A Heed The Close Call Interview Series How I Almost Died Riding a Tanker Wave

We’re excited to bring you a new blog series entitled, “Heed the Close Call,” a play on our tagline, Heed the Call. These are stories about when amigos’ adventuring went south, fast. For our inaugural story, senior copywriter Killian Hagen sat down with Nate Floyd—an expert surfer who’s joined us on many trips over the years and has become a close friend. Enjoy!

Thanks for telling us your story. Can you introduce yourself?

NF: My name’s Nate Floyd. I’m from Corpus Christi, Texas. I help run the family business, Wind and Wave Watersports. We’re a retailer for Howler Brothers! I’ve been a Howler Ambassador since 2019, but I’ve been friends with the Howler crew for much longer.

Nice! And we are grateful for it. Ok, so you have a pretty epic story of a time you heeded the close call. How would you sum up your experience in one sentence?

NF: In September 2021, I survived a mini tsunami/avalanche while chasing novelty waves with the Howler Brothers crew in Galveston Bay.

Whoa. I can’t wait to hear more about this haha. Before we get into it, what are three words you’d use to describe your close call?

NF: Too damn lucky…

Sounds like it. Alright, how did you heed the close call?

NF: During a fall 2021 shoot with Howler Brothers, the opportunity came up to ride some tanker waves in the Houston shipping channel. Being an experienced surfer, I didn’t hesitate at all as they usually peel perfectly along a shoreline. Not this time.

In case people aren’t familiar, what is a tanker wave?

NF: A tanker wave is literally a wave created by large cargo and tanker ships passing through a ship channel. It makes waves form and break on shoals and sandbars along the ship channel that last for 30+ minutes. You can ride them for over 10 minutes!

Got it. So what was different this time?

NF: The last tanker wave I was riding turned 90 degrees and closed out on me, pinning me in between a mountain of water and a large breakwater designed to provide protection for fragile marine ecosystems. I was trying to hold on as long as I could to see if the wave would bend outward and give me more space to get away from the rocks, but it didn’t. Instead, as soon as the wave turned, I was blasted off my board and dragged along the rocky shoreline for roughly 50 yards or more across its entirety, completely out of my control. These rocks have razor sharp barnacles and oysters, rebar, driftwood, and caves, among other hazards.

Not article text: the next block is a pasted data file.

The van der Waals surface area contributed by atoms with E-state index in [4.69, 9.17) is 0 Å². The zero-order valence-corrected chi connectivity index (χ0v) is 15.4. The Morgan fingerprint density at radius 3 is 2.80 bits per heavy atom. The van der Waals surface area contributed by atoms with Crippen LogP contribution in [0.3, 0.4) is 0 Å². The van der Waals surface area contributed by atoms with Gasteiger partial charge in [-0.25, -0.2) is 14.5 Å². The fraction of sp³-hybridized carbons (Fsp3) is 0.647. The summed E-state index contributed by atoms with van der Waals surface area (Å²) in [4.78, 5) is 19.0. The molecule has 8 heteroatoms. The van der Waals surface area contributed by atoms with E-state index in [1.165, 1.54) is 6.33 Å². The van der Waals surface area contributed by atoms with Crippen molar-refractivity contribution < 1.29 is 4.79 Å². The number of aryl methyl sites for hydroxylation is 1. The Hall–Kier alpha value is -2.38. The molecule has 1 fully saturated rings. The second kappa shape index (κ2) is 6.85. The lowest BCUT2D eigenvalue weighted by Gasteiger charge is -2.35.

Holy crap. How long did this last?

NF: Well, it felt like an eternity, but in reality it was under a minute. I was caught in what I describe as a mini tsunami. The entire bay was rushing like a tidal bore behind me, chasing me and crashing. Relentless energy surged across the rocks, while the water piled up and intensified in strength. I was bouncing off boulders and holding my breath as I was ragdolled underwater. I knew I was in a messed up situation, and protecting my head was my number one concern. Having experienced a traumatic brain injury before, it felt like another one was just a blow away. I was praying I didn’t get impaled, stuck in a cave, or dealt a death blow to the head.

[Staring in disbelief] How did you get out?

NF: After going through the rinse cycle, I was finally able to claw myself out of the raging current by dragging my feet and hands to slow myself down and break free from the waves' stranglehold. I pulled myself off the rocks and looked at the sky and said ‘Thank you.’ Using my own strength and shock adrenaline, I climbed aboard the rescue ski that was following us and the boat moments later. Although I was beat up, bruised, bloody, and shaking from adrenaline, I happened to avoid major injury (or worse). Just a minor meniscus tear for which I was able to rest and do physical therapy to heal. This could have ended in a hundred different outcomes.

Indeed. It’s…a miracle you weren’t killed. I gotta ask: would you do it again?

NF: I absolutely would, but I would take more precautions. We caught such a good wave prior to the incident, but I probably would surf a different section of the ship channel next time. Chasing waves in the ocean or man-made waves gives me a thrill that has yet to be matched. I’ll be chasing waves until the end of my days.

Love it. What advice would you give to readers after your experience?

NF: When I say tanker surfing is dangerous, I mean it with every ounce of my being. Don’t do it if you are not an experienced surfer. Don’t do it without a guide who knows the bathymetry (the measurement of depth of water in oceans) and path of these tankers. Don’t do it without proper rescue support with you every step of the way. We had a guide—and still—water can do funny things. This is not for the average surfer, despite how easy and fun it seems. You can not just pull up and score these waves. The people I was with have been doing this a long time, but water never does the same thing twice. Our guide had never seen what happened to me in 10 years of surfing this area. But when you have tides, winds, and tankers weighing hundreds of thousands of tons pushing waves; anything can happen in the blink of an eye. Just thankful to still be here in one piece.